For a couple of months I had an idea for a column I wanted to write but never got to it, and I regret not having written it. As far back as the third or fourth week of July, even when the Philadelphia Phillies were struggling, I felt certain that they would repeat as division champions. But I didn’t write it then, and I never wrote it. They beat me to it.
The Phillies, who have been in the World Series the past two years, are an impressive bunch, and Charlie Manuel is an impressive manager.
The Phillies were seven games from first July 22, cut that deficit in a week and were only a game behind Atlanta Aug. 6. It took another month for the Phillies to supplant the Braves at the top of the National League East, but as far as I was concerned, there was never any doubt that they would.
Once they did, they took off on a sprint to the finish line, winning 11 in a row at one stretch, including a three-game sweep that buried the Braves.
They have done a lot of this, staying in the race as well as winning it, despite injuries to many of their best players.
Shortstop Jimmy Rollins has been plagued by leg ailments all season, spending extended time on the disabled list twice, playing all of only two months (July and August), playing only 82 of the team’s 155 games (through Saturday) and, most recently, playing no games since Sept. 8. His status for the post-season is uncertain.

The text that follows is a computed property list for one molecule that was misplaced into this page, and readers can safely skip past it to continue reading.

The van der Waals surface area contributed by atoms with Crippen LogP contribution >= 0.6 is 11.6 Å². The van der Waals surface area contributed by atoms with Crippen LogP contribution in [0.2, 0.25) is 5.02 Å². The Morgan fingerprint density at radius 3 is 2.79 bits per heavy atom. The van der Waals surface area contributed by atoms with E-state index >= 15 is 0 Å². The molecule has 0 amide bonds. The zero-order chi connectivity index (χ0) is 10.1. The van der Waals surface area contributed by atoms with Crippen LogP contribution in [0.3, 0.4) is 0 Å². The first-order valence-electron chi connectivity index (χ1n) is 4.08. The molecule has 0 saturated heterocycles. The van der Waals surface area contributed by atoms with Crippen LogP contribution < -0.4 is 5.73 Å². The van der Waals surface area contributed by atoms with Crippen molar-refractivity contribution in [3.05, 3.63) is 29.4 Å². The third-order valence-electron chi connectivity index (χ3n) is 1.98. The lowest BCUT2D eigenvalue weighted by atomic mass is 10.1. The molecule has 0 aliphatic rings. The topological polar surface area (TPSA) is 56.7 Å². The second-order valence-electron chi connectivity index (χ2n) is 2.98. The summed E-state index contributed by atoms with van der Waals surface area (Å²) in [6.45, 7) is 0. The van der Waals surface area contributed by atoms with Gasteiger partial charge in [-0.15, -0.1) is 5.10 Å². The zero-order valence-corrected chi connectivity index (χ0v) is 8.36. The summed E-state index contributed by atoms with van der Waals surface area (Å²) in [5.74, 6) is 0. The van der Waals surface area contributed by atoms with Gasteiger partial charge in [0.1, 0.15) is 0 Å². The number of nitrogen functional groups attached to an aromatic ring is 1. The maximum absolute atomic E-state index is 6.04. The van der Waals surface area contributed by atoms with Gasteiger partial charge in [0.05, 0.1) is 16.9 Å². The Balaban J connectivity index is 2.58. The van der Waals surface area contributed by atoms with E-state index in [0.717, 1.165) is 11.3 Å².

Second baseman Chase Utley missed 46 games, thanks to a sprained thumb ligament. Catcher Carlos Ruiz missed nearly three weeks with a concussion. In one part of August, Utley, center fielder Shane Victorino and first baseman Ryan Howard were on the disabled list together.
Members of the pitching staff have also served time on the disabled list, including starters Jamie Moyer and Joe Blanton and relievers Brad Lidge, J.C. Romero and Ryan Madson.
Yet the Phillies will be there when the playoff bell rings next week.
THE SIGHS HAVE IT
Only one week remains for contenders to state their cases for the Sigh Young award. The field is crowded.
Kevin Millwood of Baltimore appears to be the front-runner, leading the majors in losses with his 3-16 record plus a 5.29 earned run average that helps his case.
These pitchers are his primary contenders:
- David Huff, Cleveland, and Charlie Morton, Pittsburgh, each 2-11, Huff with a 6.21 e.r.a., Morton 8.11
- Ryan Rowland-Smith, Seattle, 1-10, 6.90
- Kenshin Kawakami, Atlanta, 1-10, 9.15
- Felipe Paulino, Houston, 1-9, 4.84
- Jason Marquis, Washington, 2-9, 7.18
- Ross Ohlendorf of Pittsburgh has a 1-11 record, but he basically disqualifies himself with a 4.07 e.r.a.